Look what I can do!

At 0-3 months old, I will be able to start holding my head up when placed on my tummy.  At first, I will be looking straight down, but with practice, I will be able to lift it even higher.  Make sure my arms are under me so I learn to push up.

At 3-6 months old, I will be able to push up more through my arms so I can really look around.  I will be able to reach for toys and bring them to my mouth.  Make sure I have plenty of toys!

At 6-9 months old I will start to move around while on my tummy.  I will pivot and I may learn to move backwards before I am strong enough to move forward.  I love to explore!   

At 9-12 months old I will be strong enough to push up onto my hands and knees for crawling.  Watch out, world!  Here I come!   

Tummy time should always be supervised and done when your child is awake.

Tummy time should be done when your baby is happy – not tired or hungry.

Tummy time should not be done right after your baby has eaten.  This can put pressure on a full tummy and cause your baby to spit up. 

Perform tummy time for short intervals (10 minutes), several times per day.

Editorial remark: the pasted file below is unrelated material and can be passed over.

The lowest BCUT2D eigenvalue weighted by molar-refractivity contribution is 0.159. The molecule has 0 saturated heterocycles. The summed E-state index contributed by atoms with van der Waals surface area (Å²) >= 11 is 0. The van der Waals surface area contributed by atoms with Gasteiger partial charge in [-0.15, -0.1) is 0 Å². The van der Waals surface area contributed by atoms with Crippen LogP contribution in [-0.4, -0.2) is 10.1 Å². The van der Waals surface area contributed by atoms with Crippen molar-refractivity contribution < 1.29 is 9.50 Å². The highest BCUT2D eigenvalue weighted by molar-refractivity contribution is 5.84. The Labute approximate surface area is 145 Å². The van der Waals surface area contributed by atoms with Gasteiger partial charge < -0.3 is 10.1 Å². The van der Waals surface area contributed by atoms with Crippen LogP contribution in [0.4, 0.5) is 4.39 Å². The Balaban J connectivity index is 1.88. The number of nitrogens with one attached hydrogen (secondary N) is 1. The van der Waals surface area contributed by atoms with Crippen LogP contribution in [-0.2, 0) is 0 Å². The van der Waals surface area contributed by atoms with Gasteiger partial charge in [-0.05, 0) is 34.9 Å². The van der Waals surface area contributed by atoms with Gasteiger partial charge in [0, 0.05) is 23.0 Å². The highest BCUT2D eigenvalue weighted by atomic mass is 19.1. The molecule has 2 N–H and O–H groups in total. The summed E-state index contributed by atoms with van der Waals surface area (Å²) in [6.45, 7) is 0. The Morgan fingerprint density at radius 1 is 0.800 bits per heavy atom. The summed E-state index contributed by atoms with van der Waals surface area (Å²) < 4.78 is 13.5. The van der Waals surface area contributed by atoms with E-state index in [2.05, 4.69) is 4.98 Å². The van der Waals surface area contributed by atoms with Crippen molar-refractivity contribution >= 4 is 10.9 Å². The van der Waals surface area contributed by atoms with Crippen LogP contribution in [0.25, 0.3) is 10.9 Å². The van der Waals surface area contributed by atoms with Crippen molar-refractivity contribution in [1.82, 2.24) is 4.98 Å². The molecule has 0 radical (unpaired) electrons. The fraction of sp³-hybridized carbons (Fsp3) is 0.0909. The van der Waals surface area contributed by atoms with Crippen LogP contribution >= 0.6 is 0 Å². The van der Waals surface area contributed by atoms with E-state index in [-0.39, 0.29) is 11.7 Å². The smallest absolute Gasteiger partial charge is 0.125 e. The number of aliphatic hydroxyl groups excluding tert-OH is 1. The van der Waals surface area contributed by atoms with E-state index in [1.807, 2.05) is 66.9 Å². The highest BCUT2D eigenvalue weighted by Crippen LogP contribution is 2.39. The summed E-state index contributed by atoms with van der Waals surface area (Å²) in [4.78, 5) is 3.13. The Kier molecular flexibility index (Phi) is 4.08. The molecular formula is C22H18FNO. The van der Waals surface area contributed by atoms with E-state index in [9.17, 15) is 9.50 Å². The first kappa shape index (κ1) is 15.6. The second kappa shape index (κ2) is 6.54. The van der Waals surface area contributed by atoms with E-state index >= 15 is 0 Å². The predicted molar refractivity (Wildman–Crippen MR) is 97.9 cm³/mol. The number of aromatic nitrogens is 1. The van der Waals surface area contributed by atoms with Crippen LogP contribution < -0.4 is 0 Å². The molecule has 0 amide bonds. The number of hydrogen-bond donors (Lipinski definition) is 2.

Use a nursing pillow or small towel roll under the arms.  This takes some of the weight off of the arms, making it easier to lift his head.

Use toys and music to make it fun.

Get on the floor so your baby can look at you. 

Hold your baby on your chest, facing you, and recline back so you are face to face.

Babies loves to hear your voice and see your face!

When and how much?

Tummy time is needed every day and should begin the first day you bring your infant home from the hospital.

Start with just a few minutes at a time, several times per day.  Gradually build up, as your baby is able to tolerate more.

Why tummy time?

Tummy time helps your baby get stronger in order to develop his skills. 

Tummy time is needed to promote motor skills such as sitting up and crawling. 

It strengthens the hands for holding onto toys or a bottle and helps to develop vision. 

Babies who do not spend time on their tummy are more likely to have delays in their motor skills. 

What if my baby doesn’t like it?

Hang in there and keep trying!  With practice and toys to make it fun, your child will learn to enjoy it.

Keep that perfectly shaped head

Babies who are placed too much in swings, car seats and on their backs and not enough on their tummy can end up having a misshapen head. 

Putting your baby on his tummy several times throughout the day keeps pressure off of the back of the head and keeps that perfectly round little head. 

Avoid having your baby sleep in a swing or car seat, if you can.  Babies should be placed on their backs to sleep on a flat surface.  The flat surface allows your baby to turn his head to either side, helping to form the perfect head shape.   

Tummy time should be fun and provide learning opportunities.

Remember to place your child on their back to sleep.

If you have questions about your child’s development, visit http://www.abcpediatrictherapy.com.  We love to help!